Administration’s agenda wasn’t only restricted to discrete jabs at the MSU—they came out very vocally against the organization. As we saw in the Student Affair’s welcoming message sent out the next school year on September 3rd, 2010, it announced the suspension and probation of MSU for all to hear loud and clear. The damage that this email must have caused on the incoming class particularly is immeasurable. I can only imagine what it must have meant as incoming freshmen and transfers checked their emails and found this message waiting in their inboxes, separate implications for Muslim and non-Muslim students. In this email, the Administration makes a point to quell the fears of the UCI campus by ensuring us that the suspension/probation is in addition to the disciplinary action taken against the protesting students. “The sanctions described herein apply to the organization as a whole, and do not address disciplinary processes for individuals in this incident.” As stated, it became clear that MSU had its trip to the guillotine in order to serve as a symbolic example, to “[demonstrate] the University of California Irvine’s commitment to values, principles and tolerance.” How ironic.
Now moving into the larger Orange County scene, Administration’s attitude was even more publically put on display by Administration’s complete lack of action in the face of the District Attorney’s criminal prosecution against the student protesters. Administration had already punished these students individually and MSU as a whole at the campus level. Many, even those who disagreed with the students who protested and supported the Administration’s university discipline, saw this prosecution as thoroughly draconian and unnecessary. The Administration had the power to shut this case down, but its new found wordlessness left a resounding silence that the District Attorney took as silent approval. Not only did the prosecution carry on, but the final verdict was that the students were found guilty. This UCI protest was now displaced off-campus and shoved into the Orange County court room.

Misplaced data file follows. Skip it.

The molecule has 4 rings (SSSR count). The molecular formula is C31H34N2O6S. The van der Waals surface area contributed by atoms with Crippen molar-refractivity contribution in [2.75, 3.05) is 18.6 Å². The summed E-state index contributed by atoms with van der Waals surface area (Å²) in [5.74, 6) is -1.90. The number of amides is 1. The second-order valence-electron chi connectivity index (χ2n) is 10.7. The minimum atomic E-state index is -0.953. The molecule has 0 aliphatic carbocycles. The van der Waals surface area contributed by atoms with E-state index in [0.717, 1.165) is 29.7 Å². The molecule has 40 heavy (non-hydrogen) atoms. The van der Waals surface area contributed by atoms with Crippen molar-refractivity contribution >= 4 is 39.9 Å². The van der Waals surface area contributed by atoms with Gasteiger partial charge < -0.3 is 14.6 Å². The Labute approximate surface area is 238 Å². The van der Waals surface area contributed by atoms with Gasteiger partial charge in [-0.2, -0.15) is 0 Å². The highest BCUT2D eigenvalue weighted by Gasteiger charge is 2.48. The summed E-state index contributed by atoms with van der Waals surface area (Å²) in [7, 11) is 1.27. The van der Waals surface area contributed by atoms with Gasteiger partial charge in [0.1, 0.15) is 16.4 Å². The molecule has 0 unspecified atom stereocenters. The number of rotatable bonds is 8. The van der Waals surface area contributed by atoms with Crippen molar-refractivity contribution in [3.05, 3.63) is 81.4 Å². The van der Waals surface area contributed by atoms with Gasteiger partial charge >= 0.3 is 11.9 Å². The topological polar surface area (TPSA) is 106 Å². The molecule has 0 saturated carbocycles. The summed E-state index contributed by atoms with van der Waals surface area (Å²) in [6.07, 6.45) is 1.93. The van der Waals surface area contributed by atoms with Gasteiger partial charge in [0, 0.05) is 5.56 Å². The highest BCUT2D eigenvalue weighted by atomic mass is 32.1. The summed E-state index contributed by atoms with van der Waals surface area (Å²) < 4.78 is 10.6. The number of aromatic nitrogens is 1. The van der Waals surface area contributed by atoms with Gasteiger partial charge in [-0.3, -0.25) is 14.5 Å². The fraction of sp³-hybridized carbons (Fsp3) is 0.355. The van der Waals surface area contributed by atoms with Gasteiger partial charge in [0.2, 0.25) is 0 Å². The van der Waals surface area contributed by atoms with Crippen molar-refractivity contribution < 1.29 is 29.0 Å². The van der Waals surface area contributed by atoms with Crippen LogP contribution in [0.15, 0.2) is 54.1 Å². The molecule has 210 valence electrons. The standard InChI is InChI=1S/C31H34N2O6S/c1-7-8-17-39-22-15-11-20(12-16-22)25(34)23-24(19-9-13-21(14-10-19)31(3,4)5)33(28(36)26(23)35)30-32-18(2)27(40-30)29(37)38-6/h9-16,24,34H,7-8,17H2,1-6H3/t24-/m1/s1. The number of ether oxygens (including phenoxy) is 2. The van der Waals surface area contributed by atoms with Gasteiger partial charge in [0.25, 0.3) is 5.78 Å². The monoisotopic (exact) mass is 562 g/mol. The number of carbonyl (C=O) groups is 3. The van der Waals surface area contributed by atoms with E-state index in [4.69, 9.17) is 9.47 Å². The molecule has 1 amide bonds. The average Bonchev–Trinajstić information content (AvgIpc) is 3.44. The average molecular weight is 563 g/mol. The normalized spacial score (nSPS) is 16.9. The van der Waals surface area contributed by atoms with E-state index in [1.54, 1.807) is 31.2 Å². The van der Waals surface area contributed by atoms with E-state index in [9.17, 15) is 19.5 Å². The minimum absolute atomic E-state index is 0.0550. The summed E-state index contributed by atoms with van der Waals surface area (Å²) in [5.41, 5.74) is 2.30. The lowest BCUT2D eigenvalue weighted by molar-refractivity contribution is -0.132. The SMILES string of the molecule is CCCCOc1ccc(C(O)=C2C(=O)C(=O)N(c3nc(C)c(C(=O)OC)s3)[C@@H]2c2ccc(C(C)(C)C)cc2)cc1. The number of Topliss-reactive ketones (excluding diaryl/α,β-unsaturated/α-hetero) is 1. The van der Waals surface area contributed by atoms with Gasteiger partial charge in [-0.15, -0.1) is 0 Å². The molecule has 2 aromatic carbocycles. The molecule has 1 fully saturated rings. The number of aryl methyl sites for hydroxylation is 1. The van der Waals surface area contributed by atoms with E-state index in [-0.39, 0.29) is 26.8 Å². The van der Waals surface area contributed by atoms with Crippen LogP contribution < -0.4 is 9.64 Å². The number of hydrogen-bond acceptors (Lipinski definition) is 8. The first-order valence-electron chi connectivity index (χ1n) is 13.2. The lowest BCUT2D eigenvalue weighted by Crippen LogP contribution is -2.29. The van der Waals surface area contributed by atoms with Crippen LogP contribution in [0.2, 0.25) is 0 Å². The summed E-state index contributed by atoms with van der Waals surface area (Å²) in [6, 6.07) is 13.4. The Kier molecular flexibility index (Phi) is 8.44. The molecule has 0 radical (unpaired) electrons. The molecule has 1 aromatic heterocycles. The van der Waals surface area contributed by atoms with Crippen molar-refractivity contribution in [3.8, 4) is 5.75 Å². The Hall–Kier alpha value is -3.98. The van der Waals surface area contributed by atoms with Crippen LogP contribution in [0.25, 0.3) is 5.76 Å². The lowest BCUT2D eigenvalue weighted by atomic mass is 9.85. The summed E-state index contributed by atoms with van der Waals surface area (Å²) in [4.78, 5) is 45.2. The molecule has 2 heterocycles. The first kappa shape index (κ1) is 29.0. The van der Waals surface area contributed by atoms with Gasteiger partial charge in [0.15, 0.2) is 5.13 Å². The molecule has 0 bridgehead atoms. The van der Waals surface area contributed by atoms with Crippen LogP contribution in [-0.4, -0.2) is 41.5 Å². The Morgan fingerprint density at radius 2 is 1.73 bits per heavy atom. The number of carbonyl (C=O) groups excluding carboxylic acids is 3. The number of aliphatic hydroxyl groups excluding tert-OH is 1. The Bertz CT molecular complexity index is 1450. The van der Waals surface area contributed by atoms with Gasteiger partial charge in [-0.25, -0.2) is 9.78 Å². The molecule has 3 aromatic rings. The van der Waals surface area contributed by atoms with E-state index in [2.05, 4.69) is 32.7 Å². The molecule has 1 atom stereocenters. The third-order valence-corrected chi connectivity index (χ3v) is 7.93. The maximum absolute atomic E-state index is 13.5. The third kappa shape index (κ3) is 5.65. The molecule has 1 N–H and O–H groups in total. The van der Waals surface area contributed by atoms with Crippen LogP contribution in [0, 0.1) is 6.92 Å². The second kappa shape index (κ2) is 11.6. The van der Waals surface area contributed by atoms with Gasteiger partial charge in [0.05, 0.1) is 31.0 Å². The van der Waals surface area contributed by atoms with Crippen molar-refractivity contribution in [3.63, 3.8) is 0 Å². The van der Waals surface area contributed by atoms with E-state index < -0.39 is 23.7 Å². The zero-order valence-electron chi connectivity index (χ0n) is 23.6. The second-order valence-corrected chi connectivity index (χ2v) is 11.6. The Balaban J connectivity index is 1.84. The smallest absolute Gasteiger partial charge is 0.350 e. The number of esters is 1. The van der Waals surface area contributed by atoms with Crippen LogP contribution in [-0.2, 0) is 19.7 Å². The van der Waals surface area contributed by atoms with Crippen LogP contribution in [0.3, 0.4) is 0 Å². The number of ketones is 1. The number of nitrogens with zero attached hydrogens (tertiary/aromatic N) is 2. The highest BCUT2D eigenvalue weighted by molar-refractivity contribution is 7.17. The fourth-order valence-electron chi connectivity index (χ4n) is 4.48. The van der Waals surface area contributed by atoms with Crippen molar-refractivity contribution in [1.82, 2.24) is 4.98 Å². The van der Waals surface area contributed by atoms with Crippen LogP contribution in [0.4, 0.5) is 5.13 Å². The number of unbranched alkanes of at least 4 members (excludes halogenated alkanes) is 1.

The Real Issue
In all of the hoopla that surrounded the Irvine 11, we lost sight of the real issue. It wasn’t about free speech. the 1st Amendment, and constitutional rights—but that was all we heard about. The conversation cleverly side-stepped the real issue: Israel’s systematic oppression of the Palestinian people and our responsibility as students regarding the issue.
So what does this mean for UCI, a hot bed of debate over Israel and Palestine? Let’s be clear: the Irvine Divestment is not redemption for the Irvine 11, to each is the accountability for his own action. It means the students have taken a momentous step forward and the Administration better keep up. Administration, as a bastion against student activism and pro-Palestinian sentiments, this message is to you from the students.
With BDS and the Irvine Divestment, it’s hard to avoid the topic of Israel/Palestine this time around. Yes, this is the chance to celebrate student activism and achievement in a period of unforeseen tuition hikes and university cut backs, but it’s much more than that. Let’s stay focused on the apartheid state of Israel and the suffering Palestinian people, and let us continue to work to bring justice and speak truth to power together as students.
May all of our activism always stay sincere and be accepted. I pray that UCI has opened the door for many other schools to pass BDS at their own campuses.